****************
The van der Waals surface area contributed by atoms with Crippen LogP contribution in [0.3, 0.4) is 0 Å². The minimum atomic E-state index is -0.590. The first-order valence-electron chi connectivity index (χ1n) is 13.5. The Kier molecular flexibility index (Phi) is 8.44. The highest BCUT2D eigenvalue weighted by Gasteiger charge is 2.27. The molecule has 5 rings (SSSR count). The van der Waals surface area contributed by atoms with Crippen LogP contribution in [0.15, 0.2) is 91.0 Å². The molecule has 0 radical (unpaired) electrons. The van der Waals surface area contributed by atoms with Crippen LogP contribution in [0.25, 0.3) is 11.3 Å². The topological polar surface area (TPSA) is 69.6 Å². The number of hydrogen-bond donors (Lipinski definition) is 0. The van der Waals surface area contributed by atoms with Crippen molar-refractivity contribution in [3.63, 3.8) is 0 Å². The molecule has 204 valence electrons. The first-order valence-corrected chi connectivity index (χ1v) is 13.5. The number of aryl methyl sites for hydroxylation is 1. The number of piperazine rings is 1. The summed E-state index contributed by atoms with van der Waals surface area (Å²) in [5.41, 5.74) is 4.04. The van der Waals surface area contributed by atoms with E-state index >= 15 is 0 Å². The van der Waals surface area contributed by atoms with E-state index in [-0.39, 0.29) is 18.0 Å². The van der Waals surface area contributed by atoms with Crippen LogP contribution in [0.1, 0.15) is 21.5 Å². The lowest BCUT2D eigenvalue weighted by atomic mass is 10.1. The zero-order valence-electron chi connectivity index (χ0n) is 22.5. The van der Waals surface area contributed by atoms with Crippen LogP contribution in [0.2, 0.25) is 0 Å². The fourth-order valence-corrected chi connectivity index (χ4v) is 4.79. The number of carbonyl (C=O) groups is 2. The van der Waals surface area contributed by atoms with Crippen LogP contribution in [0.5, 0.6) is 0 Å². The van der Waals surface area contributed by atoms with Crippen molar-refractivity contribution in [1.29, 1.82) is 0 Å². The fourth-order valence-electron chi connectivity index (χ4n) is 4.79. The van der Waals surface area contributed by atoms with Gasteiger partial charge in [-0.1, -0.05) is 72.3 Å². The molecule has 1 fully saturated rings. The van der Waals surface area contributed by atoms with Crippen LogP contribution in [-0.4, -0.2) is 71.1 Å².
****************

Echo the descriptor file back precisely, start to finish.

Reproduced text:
The van der Waals surface area contributed by atoms with Crippen LogP contribution in [0.3, 0.4) is 0 Å². The minimum atomic E-state index is -0.590. The first-order valence-electron chi connectivity index (χ1n) is 13.5. The Kier molecular flexibility index (Phi) is 8.44. The highest BCUT2D eigenvalue weighted by Gasteiger charge is 2.27. The molecule has 5 rings (SSSR count). The van der Waals surface area contributed by atoms with Crippen LogP contribution in [0.15, 0.2) is 91.0 Å². The molecule has 0 radical (unpaired) electrons. The van der Waals surface area contributed by atoms with Crippen LogP contribution in [0.25, 0.3) is 11.3 Å². The topological polar surface area (TPSA) is 69.6 Å². The number of hydrogen-bond donors (Lipinski definition) is 0. The van der Waals surface area contributed by atoms with Crippen molar-refractivity contribution in [3.63, 3.8) is 0 Å². The molecule has 204 valence electrons. The first-order valence-corrected chi connectivity index (χ1v) is 13.5. The number of aryl methyl sites for hydroxylation is 1. The number of piperazine rings is 1. The summed E-state index contributed by atoms with van der Waals surface area (Å²) in [5.41, 5.74) is 4.04. The van der Waals surface area contributed by atoms with E-state index >= 15 is 0 Å². The van der Waals surface area contributed by atoms with E-state index in [-0.39, 0.29) is 18.0 Å². The van der Waals surface area contributed by atoms with Crippen LogP contribution in [0.1, 0.15) is 21.5 Å². The lowest BCUT2D eigenvalue weighted by atomic mass is 10.1. The zero-order valence-electron chi connectivity index (χ0n) is 22.5. The van der Waals surface area contributed by atoms with Crippen LogP contribution in [0.2, 0.25) is 0 Å². The fourth-order valence-corrected chi connectivity index (χ4v) is 4.79. The number of carbonyl (C=O) groups is 2. The van der Waals surface area contributed by atoms with Crippen LogP contribution in [0.5, 0.6) is 0 Å². The van der Waals surface area contributed by atoms with Crippen molar-refractivity contribution in [1.29, 1.82) is 0 Å². The fourth-order valence-electron chi connectivity index (χ4n) is 4.79. The van der Waals surface area contributed by atoms with Gasteiger partial charge in [-0.1, -0.05) is 72.3 Å². The molecule has 1 fully saturated rings. The van der Waals surface area contributed by atoms with Crippen LogP contribution in [-0.4, -0.2) is 71.1 Å².